The Fresh Loaf

News & Information for Amateur Bakers and Artisan Bread Enthusiasts

Gluten Flour vs Vital Wheat Gluten

GarryL's picture

Gluten Flour vs Vital Wheat Gluten

Well, here's my first post and I apologize if the question is too repetitive for all the more experienced.  I've just got into baking breads using a bread machine so it's a whole new world of terms, products and ingredients.  A low-carb buttermilk bread recipe calls for 1/2 cup, or 125ml of Vital Wheat Gluten (Gluten de Froment Elastique).  Yesterday I found a specialty shop where I bought, among other ingredients, Gluten Flour, 80% (Farine de Gluten, 80%).  I showed the salesperson what I needed and I was handed the Gluten Flour.  After researching online, I don't think I got what I really needed.  So, my question is:  Will Gluten Flour do the trick, or should I get exactly what the recipe calls for?

Your help would be much appreciate.


xaipete's picture

Apparently they are the same thing.

There are several types of gluten flour, most derived from wheat. Gluten is a protein found abundantly in the endosperm of wheat that adds stickiness and sponginess to dough. When people cook with other whole grains, they may not have adequate gluten, and might need to use a bit of pure gluten in order to make breads and other baked goods lighter. There are a few ways to add extra gluten to dough, most of them employing some type of gluten flour to accomplish this.

Pure gluten flour or vital wheat gluten is flour that is treated so that wheat bran and starch are removed. This means it’s much lower in carbohydrates, and much higher in protein. A quarter cup (30g) of pure gluten flour can contain 23 grams of protein, though it’s seldom the case that you’ll use very much in a recipe. Gluten flour in small amounts is added to other whole grain flours, with some recipes calling for about a cup of it at most for a loaf of bread. It has become popular in low-carb foods because the removal of starch means only about 6 grams of carbohydrates remain in a quarter of a cup.

Another type of gluten flour is regular white or wheat flour with additional gluten added. This may be called bread machine or high gluten flour. The amounts of the wheat protein differ from brand to brand, but usually this type of flour contains about 12% protein. You can contrast this to the pure form, which is about 75% pure protein.

Many love using bread machine flour because it tends to result in much lighter and fluffier bread. Yet it’s not best if you’re trying to keep carbohydrates low. Though carbohydrate content is lower than in standard white flour, high gluten flour still holds about 54 grams of carbs per cup, as opposed to 24 grams of carbs per cup of pure gluten.


GarryL's picture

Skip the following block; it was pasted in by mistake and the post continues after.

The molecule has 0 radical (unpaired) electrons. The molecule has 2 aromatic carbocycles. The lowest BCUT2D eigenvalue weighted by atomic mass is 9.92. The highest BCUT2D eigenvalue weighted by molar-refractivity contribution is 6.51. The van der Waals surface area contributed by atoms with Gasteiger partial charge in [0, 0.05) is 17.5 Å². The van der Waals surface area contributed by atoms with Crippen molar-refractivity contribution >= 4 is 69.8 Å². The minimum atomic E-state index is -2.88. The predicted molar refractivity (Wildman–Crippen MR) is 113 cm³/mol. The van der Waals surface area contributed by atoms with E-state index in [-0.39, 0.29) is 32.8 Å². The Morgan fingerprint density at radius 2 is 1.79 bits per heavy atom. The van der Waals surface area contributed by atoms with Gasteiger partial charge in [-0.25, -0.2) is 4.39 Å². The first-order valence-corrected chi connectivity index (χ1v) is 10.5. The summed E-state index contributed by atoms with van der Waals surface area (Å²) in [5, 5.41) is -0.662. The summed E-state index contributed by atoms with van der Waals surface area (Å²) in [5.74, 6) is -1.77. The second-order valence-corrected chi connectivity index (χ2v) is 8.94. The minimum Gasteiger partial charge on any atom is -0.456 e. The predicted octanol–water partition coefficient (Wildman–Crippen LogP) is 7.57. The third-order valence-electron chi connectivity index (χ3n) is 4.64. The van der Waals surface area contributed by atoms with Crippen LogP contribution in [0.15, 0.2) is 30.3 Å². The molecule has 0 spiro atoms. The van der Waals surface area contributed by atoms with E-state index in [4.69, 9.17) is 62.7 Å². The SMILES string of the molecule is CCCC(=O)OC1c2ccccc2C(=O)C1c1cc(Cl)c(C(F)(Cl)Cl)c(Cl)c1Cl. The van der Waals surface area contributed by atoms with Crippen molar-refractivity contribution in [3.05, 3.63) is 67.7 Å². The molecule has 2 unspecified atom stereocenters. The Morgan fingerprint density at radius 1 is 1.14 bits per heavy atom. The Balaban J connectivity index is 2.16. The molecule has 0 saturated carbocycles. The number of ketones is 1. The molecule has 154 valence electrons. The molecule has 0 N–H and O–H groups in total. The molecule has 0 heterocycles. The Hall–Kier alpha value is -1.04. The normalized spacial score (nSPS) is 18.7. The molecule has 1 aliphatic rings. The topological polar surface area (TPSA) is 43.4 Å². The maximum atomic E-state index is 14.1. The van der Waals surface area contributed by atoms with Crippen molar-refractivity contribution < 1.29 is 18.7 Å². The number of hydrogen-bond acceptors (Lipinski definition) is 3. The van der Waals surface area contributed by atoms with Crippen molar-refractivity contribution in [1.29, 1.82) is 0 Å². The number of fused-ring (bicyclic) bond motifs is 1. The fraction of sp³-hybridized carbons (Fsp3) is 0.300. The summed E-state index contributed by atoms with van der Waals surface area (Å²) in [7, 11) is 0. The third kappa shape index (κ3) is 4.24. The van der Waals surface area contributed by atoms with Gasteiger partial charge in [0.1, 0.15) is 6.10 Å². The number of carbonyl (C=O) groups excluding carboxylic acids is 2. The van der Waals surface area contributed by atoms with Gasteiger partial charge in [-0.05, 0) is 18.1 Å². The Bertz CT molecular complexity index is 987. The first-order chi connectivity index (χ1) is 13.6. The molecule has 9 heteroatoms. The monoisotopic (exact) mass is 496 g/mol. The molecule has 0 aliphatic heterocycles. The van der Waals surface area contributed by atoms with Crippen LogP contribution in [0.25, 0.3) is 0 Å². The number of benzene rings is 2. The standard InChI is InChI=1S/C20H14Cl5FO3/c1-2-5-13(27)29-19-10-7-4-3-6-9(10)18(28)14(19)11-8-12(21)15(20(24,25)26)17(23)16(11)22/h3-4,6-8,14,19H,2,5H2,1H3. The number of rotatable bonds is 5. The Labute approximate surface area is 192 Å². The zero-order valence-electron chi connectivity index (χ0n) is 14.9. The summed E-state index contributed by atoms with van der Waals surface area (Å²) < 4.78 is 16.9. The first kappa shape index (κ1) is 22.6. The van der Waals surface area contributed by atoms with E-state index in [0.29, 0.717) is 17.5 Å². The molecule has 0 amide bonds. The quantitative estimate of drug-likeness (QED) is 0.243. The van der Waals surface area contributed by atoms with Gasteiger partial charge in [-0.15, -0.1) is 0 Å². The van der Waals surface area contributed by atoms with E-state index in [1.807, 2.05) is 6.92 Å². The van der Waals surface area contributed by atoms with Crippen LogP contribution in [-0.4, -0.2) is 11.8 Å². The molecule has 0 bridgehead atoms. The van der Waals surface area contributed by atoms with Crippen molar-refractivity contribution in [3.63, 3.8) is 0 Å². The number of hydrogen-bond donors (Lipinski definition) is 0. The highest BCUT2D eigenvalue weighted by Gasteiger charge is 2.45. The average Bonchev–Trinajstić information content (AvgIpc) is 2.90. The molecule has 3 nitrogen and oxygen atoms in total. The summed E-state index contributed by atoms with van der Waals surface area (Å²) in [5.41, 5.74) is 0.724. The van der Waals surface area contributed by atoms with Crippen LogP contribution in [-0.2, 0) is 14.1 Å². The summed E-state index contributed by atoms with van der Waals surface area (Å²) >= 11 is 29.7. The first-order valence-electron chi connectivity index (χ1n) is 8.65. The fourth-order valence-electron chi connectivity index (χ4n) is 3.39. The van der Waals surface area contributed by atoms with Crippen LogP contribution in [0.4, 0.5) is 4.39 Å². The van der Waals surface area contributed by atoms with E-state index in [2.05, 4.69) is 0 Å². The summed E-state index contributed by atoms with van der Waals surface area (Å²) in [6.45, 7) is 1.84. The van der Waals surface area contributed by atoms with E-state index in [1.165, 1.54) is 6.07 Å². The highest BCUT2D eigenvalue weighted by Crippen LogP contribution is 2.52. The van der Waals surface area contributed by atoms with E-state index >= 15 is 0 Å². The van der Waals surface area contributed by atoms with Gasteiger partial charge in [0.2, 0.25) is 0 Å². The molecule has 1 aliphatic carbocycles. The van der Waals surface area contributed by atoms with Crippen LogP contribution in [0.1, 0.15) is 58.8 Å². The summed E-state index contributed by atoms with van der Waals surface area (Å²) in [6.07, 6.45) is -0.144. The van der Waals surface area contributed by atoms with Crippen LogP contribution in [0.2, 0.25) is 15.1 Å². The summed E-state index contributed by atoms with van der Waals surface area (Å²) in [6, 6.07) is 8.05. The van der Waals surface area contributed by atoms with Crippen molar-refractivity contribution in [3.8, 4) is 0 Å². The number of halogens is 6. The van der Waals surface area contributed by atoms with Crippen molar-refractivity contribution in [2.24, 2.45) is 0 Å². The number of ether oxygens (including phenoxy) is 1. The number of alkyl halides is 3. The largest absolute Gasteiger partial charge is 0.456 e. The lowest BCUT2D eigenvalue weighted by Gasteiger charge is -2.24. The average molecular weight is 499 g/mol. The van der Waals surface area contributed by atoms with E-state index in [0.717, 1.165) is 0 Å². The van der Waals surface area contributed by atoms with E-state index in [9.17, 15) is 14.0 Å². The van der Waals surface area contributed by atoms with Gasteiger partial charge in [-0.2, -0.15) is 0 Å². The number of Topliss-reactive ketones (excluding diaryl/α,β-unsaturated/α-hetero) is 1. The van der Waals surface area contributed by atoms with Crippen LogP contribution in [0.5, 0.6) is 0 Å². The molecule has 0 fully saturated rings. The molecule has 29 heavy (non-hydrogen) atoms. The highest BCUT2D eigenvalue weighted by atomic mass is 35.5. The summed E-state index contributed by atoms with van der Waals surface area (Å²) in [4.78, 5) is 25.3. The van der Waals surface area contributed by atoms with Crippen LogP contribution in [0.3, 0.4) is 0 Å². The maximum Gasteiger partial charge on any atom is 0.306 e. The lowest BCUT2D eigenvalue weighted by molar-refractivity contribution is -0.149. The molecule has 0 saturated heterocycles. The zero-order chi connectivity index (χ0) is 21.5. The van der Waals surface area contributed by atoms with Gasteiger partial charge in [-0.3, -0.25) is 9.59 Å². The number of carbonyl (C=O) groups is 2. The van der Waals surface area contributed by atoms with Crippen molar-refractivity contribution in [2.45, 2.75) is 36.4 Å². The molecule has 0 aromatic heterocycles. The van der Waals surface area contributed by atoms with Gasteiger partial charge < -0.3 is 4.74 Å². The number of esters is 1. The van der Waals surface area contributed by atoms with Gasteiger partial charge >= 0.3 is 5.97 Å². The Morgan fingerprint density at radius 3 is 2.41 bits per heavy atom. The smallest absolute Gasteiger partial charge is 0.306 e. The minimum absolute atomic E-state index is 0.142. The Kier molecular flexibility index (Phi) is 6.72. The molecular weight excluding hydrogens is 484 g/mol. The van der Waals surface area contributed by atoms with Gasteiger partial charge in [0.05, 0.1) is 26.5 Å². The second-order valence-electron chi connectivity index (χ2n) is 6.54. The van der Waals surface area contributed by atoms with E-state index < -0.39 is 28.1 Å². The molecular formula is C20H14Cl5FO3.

Thank you very much Pamela for taking the time to help this novice out.  As soon as I log out, I'm off to try another new adventure in bread making.

Happy Baking,


Monstergirl's picture

Thanks Pamela!  I was at that question cross-roads myself!  I have vital wheat gluten, but had also picked up Spring Wheat Hi-Gluten flour and wasn't sure how to use the Hi-Gluten flour.  

So is Hi-Gluten Spring Wheat flour equal to bread flour?  Or I should add it to the loaf like the vital wheat gluten?

Wish I knew more, I picked up the hi-gluten flour in Henry's bulk bin so there weren't any protein or gluten percentages listed.  Thanks for the info!


xaipete's picture

If you have any doubt that the products are the same, just look at the nutritional breakdown. They should read the same. I think VWG is something like 22 g protein per serving.


GarryL's picture

After a perfect record of my first 6 good assorted loaves, lucky 7 was not so lucky.  I was so excited to start the Low-Carb Buttermilk bread and had all the ingredients layed out ready to go!  Everything went in the bread mixer ok and then started to read the instructions listed below for crust selection, size selection, etc.  My heart dropped and temperature rose when I read "...put in the mixing paddle".  I forgot it!!!  OMG.  Had no choice but to reach in with the paddle and get it in place.  Needless to say things got a little messed up.  I let the process continue anyways hoping for the best, but it was not to be.

The loaf didn't rise much and was pretty rubbery.  Oh well, back to the drawing board.  I started writing in each recipe before the first ingredient *paddle* to avoid a repeat.  Kinda anxious now to try again.


Suzanne Feld's picture
Suzanne Feld

Garry, I did that exact thing with a loaf of Orange Spice bread and while it came out fine, i had to use vice grips to get the paddle out when I cleaned the basket--it was stuck in there pretty well.  That seems to have reminded me to put it in first  :-)


sdionnemoore's picture

Garry, I had to laugh when I read what you'd done, though I assure you I laughed with you and not at you. Let me count how many times I've done the very same thing. . .

steverino's picture

Does anyone have an opinion (based on experience) of quality differences between one brand of vital wheat gluten and another?  How much variation is there likely to be?  My preference is for organic.  Thanks very much.  Steve

Antilope's picture

but here's a breakdown of the protein content of a few brands:

VITAL WHEAT GLUTEN FLOUR, Breadmaking Supplement - 65 to 77% protein
Best Use: Added to raise gluten. Adds extra gluten to low-gluten whole grain flours, such as rye, oat, teff, spelt, or buckwheat.
-Arrowhead Mills Vital Wheat Gluten Flour, 65.0% 
-Bob's Red Mill Vital Wheat Gluten Flour, 75.0%
-Gillco Vital Wheat Gluten Flour, 75.0%
-Hodgson Mill Vital Wheat Gluten Flour, 66.6%
-King Arthur Vital Wheat Gluten Flour, 77.8%